New Two-Tier approach on “climate normals”

New Two-Tier approach on “climate normals”



1 June 2015

Congress recognizes urgent need to incorporate climate change in decision making

The World Meteorological Organization will introduce a new a two-tier approach to the 30-year baselines for climate data to take into account the rapid pace of climate change as well as the operational needs for up to date climate information.

Because the climate varies naturally from year to year, climatologists use standard 30-year averages of temperatures, precipitation and other variables to put, for example, the magnitude of a current heatwave or rainstorm into historical context. These 30-year historical averages are called “climate normals” and can be calculated at the local, national or global levels.

Climate normals are presently updated once every 30 years, and the current official climate normal period is 1961-1990. The resulting averaged data are called WMO Climatological Standard Normals. However, rising atmospheric concentrations of greenhouse gases are changing the Earth’s climate much faster than before. As a result, decision-makers in climate-sensitive sectors and industries such as water management, energy, agriculture and viticulture may be basing important decisions on information that may be out of date.

The World Meteorological Congress, WMO’s top decision-making body on Standards, approved a resolution that WMO will update the climatological Standard Normals for operational purposes every 10 years and will use 1981-2010 as the current base period. However, it will retain 1961-1990 as the historical base period for the sake of supporting long-term climate change assessments.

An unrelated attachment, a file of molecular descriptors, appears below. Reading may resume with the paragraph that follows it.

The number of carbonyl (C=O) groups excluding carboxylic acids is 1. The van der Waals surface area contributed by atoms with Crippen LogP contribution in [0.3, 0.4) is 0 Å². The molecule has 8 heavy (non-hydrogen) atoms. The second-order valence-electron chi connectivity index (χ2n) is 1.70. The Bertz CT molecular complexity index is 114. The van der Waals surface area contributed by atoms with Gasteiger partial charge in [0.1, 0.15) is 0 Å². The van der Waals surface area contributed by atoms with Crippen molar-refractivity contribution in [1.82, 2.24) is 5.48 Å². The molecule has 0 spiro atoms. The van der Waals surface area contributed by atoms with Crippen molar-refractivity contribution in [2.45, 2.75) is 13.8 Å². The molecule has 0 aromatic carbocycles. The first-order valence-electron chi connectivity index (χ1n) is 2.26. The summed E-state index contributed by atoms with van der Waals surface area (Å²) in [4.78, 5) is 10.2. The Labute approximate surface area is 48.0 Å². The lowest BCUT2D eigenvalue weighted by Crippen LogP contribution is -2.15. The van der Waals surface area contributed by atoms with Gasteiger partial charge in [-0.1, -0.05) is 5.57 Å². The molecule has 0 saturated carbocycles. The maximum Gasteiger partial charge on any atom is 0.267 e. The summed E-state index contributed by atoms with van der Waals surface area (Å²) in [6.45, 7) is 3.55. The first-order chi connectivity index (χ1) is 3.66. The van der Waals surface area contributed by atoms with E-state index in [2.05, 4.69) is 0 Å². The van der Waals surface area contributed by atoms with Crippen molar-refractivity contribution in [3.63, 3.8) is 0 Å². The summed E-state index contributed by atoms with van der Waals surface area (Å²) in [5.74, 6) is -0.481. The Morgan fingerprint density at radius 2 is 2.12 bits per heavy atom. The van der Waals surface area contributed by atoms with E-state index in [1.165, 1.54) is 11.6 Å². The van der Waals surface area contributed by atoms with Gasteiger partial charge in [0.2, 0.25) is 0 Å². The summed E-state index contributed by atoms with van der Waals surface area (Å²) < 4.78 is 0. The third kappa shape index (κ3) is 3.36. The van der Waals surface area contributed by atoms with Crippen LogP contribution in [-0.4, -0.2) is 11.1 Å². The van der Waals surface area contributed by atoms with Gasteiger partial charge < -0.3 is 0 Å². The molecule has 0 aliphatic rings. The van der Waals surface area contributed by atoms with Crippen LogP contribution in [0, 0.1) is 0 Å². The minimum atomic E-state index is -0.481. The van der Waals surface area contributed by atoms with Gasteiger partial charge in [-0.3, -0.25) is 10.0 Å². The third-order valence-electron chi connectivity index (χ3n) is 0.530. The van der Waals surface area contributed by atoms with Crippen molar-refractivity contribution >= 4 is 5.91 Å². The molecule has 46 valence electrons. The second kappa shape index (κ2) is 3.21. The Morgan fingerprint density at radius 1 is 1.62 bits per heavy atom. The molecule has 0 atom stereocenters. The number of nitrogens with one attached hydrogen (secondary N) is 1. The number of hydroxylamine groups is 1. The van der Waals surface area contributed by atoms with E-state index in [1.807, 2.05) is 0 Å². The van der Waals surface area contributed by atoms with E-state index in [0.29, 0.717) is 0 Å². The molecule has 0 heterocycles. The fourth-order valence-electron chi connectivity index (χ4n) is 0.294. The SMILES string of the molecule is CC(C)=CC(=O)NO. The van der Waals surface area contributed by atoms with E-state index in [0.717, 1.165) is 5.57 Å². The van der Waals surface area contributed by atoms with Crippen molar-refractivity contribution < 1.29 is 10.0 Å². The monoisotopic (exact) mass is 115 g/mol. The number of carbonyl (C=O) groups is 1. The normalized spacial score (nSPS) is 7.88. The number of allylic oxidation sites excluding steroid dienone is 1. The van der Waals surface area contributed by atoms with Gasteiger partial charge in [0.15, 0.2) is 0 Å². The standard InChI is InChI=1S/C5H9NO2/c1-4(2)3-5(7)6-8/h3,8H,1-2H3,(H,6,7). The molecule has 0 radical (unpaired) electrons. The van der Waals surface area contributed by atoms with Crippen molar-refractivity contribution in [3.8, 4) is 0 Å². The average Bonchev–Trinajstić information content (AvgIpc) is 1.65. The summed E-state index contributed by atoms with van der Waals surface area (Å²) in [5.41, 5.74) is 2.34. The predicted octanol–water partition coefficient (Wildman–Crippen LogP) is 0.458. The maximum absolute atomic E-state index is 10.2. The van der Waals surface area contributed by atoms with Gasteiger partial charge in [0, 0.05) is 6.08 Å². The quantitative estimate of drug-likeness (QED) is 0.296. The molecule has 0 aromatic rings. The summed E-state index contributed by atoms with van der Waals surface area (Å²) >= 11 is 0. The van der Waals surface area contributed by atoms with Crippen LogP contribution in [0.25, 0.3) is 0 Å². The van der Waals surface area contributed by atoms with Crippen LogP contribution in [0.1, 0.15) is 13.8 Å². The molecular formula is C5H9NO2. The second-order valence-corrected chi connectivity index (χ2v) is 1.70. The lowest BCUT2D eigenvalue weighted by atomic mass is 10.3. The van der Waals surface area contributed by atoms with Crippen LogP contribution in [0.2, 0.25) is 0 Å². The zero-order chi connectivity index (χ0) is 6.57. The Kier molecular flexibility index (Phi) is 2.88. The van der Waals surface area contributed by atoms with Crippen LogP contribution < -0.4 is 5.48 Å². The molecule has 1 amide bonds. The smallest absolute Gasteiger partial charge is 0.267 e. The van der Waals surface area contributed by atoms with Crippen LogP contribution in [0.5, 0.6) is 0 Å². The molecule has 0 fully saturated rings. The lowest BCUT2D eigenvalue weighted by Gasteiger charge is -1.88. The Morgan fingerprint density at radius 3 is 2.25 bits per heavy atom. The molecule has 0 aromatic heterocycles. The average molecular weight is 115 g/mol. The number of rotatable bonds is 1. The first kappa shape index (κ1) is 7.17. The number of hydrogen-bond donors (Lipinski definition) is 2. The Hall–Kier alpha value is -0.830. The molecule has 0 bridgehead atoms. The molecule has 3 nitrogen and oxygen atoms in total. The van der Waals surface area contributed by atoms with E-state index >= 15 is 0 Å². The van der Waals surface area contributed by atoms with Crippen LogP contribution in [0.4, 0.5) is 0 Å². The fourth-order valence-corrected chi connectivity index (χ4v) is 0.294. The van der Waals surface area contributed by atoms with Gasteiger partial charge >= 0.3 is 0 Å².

“In a world in which the climate is changing rapidly, we need to update the climate normals more frequently than we did in the past to keep them useful,” said Thomas C. Peterson, President of the WMO Commission for Climatology and Principal Scientist of NOAA's National Centers for Environmental Information.

“But at the same time, we need to keep the historical baseline for the sake of public and scientific understanding about the rate of climate change.”

Many national weather services have already started to use the more recent 30-year period of 1981-2010 for operational services, such as forecasts of peak energy load and recommendations on crop selection and planting times. One consequence of this is that different researchers and weather services are using different baselines, which results in inconsistent comparisons.

The move to two-tier baselines will help harmonize and standardize the differing national approaches and facilitate international comparisons.

The new technical regulation on “Calculating Climatological Standard Normals approved by Congress means that all countries will start using the period 1981-2010. This period would be updated every 10 years, so that the 30-year climate normal to be used in the 2020s would be 1991-2020. But the 1961-1990 baseline for assessing climate change will be kept until there is a scientifically compelling reason for changing it.

Today’s increasingly powerful computers and climate data management systems now make it much easier to conduct more frequent updates, which involve analyzing massive amounts of climate data. Another advantage of decadal updates is that they will make it possible to incorporate data from newly established weather stations into the normals more rapidly.

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